Rockwood police chief proposing a permit for security systems

Rockwood police chief proposing a permit for security systems

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The Rockwood police chief says he is tired of his officers wasting time on false alarms. The Rockwood police chief says he is tired of his officers wasting time on false alarms.
"A lot of times when we respond to these alarms we have no responsible party or no number to call to secure the residence or to gain entry," said Chief Danny Wright. "A lot of times when we respond to these alarms we have no responsible party or no number to call to secure the residence or to gain entry," said Chief Danny Wright.

By JOSH AULT
6 News Reporter

ROCKWOOD (WATE) -  The Rockwood police chief says he is tired of his officers wasting time on false alarms.

He says they have seen a jump in security systems going off, and there has been no way to locate the property owners.

To help end this problem, the chief has proposed a plan to the city council, but not everyone is on board with the idea.

Rockwood Police Chief Danny Wright says with their limited man power they just do not have time to waste. That is why he is trying to get residents to be responsible for their security systems.

"A lot of times when we respond to these alarms we have no responsible party or no number to call to secure the residence or to gain entry," said Chief Wright.

6 News asked how many false alarms they get, and while the chief says the numbers of these calls does fluctuate, in recent months it seems to have gotten worse.  

He says one weekend the alarm at a business went off four times.  

Chief Wright says it usually takes his officers 25 to 30 minutes to clear one of these calls.

At the last city council meeting he proposed requiring residents with security systems to get a permit.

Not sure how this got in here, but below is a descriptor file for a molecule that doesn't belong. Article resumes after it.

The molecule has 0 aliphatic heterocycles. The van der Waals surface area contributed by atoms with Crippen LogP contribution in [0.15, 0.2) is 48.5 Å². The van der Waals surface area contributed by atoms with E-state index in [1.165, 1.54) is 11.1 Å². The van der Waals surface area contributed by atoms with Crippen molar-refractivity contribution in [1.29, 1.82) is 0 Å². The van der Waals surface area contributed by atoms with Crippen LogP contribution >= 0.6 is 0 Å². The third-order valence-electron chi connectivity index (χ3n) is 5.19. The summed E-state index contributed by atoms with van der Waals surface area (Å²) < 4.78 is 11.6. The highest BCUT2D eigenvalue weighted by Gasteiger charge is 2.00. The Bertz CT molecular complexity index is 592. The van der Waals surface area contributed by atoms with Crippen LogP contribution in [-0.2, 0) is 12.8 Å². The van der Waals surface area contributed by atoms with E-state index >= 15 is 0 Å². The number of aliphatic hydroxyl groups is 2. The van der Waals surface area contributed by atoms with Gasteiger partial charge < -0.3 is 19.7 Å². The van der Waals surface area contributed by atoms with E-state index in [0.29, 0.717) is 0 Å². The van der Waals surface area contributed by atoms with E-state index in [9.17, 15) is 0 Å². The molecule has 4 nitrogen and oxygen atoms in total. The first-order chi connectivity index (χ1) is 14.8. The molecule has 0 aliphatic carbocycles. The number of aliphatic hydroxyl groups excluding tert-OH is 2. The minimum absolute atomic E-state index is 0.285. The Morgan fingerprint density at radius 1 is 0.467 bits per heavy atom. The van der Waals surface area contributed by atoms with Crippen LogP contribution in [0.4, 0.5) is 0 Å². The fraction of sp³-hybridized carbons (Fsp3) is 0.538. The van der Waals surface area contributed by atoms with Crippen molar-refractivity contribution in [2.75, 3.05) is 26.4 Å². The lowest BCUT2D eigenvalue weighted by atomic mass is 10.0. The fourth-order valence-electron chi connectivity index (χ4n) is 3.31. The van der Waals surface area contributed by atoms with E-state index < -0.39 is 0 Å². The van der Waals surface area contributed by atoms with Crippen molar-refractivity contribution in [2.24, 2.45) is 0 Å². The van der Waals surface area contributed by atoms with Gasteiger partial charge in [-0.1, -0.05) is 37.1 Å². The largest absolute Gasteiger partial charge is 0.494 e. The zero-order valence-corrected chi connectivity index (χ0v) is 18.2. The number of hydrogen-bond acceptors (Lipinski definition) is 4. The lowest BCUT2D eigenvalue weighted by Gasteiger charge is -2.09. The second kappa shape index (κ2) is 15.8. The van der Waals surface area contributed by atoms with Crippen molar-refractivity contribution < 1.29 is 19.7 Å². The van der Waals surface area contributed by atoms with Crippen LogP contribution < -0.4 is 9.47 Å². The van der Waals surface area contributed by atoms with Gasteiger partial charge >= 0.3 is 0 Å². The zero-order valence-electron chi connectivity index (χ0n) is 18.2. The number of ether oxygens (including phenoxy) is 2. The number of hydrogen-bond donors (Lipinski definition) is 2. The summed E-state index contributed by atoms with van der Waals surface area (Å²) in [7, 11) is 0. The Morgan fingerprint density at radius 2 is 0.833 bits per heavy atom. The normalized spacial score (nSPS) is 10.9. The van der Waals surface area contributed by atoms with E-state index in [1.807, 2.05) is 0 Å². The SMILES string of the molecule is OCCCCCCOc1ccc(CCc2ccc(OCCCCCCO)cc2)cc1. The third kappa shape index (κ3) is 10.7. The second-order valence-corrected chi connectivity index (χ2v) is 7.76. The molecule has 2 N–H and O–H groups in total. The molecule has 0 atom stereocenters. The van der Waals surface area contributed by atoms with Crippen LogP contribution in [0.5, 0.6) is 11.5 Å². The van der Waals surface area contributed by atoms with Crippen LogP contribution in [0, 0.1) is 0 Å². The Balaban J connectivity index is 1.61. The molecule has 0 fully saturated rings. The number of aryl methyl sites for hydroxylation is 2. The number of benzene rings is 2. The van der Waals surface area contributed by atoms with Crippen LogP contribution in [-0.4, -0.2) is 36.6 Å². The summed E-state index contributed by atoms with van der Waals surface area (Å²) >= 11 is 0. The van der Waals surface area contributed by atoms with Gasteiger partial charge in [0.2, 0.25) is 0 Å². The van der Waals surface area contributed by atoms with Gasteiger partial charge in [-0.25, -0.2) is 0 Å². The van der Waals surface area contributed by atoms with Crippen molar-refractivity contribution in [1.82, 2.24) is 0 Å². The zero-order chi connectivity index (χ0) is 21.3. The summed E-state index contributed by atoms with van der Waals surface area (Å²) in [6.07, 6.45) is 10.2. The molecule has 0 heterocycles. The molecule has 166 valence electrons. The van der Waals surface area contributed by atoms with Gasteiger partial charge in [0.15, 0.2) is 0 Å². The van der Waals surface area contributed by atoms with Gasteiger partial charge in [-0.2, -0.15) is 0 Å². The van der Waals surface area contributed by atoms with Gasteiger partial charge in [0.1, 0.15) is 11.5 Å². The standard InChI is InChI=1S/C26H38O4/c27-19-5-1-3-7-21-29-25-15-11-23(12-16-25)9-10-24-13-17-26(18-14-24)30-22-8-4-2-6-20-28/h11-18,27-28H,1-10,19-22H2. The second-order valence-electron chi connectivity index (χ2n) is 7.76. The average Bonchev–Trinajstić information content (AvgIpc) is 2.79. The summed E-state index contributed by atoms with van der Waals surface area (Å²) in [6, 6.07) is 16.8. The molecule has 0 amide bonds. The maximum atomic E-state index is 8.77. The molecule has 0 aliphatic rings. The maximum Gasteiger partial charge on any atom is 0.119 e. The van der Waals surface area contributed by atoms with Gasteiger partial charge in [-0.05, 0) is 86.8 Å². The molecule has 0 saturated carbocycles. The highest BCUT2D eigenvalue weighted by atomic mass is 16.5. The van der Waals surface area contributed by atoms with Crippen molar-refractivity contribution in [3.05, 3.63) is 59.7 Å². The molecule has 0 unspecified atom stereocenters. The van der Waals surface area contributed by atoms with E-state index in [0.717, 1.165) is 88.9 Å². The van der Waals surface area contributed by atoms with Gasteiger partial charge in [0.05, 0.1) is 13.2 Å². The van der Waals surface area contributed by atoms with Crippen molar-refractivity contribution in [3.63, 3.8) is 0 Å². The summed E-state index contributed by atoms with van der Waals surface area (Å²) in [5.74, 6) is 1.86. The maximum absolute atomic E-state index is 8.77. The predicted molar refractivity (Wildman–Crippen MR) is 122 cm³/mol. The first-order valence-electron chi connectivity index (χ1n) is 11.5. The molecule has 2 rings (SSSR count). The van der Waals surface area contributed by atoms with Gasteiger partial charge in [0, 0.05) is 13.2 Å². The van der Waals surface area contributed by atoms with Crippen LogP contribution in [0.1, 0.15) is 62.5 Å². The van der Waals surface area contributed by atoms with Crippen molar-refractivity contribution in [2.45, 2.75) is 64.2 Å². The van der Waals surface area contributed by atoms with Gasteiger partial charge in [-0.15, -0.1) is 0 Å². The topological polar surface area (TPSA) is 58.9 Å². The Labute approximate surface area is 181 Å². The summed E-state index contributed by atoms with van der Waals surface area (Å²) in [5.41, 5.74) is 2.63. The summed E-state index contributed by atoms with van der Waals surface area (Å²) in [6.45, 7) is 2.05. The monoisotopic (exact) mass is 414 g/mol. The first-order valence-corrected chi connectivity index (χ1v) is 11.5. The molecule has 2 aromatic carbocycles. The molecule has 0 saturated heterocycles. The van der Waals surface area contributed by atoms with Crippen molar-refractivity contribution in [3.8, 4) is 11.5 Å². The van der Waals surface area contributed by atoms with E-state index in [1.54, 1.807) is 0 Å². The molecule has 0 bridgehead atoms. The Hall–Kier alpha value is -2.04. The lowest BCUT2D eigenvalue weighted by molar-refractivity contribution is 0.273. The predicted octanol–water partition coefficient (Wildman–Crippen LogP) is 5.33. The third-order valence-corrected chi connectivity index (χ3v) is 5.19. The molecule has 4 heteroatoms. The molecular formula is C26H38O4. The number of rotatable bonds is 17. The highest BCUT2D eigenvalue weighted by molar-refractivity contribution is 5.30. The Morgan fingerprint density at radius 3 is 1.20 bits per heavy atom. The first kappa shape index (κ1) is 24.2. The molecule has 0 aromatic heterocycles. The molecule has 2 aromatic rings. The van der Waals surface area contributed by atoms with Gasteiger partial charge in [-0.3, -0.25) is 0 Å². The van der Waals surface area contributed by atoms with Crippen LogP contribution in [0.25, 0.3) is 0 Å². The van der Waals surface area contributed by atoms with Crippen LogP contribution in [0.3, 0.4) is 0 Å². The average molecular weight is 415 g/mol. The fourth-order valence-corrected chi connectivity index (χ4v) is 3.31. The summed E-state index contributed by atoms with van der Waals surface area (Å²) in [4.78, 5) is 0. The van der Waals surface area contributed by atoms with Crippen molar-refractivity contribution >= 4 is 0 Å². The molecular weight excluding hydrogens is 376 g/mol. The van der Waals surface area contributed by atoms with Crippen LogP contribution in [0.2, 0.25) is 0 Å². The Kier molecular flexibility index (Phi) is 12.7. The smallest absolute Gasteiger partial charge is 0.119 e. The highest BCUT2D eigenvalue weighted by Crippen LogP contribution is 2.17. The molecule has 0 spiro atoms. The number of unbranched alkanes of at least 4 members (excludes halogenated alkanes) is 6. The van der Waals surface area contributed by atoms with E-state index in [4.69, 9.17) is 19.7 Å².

"The purpose of having the permit, it gives us a database with the numbers we need to be able to get in contact when we respond to an alarm," said Chief Wright.

There will be a fee to register of around $25. Also, if your home or business has multiple false alarm calls, you could get penalized with more fees.

"It will not be a revenue producing thing," said Chief Wright. "I've assured the mayor and the council as a whole it will basically go to fund the program."    

When 6 News hit the streets of Rockwood we got mixed feelings about the chief's proposal.

"I don't think it's a bad idea," said Rockwood business owner Terry McCullough. "I can understand them taking up the time of the policeman."

"I would be against that," said Rockwood resident Vann Martin. "I've lived in a community that did that. It's a problem the amount they charge."    

City Council members decided to table the proposed security system permitting idea at their meeting last week.      

The chief says he is working on getting it on the agenda for their next meeting in January.

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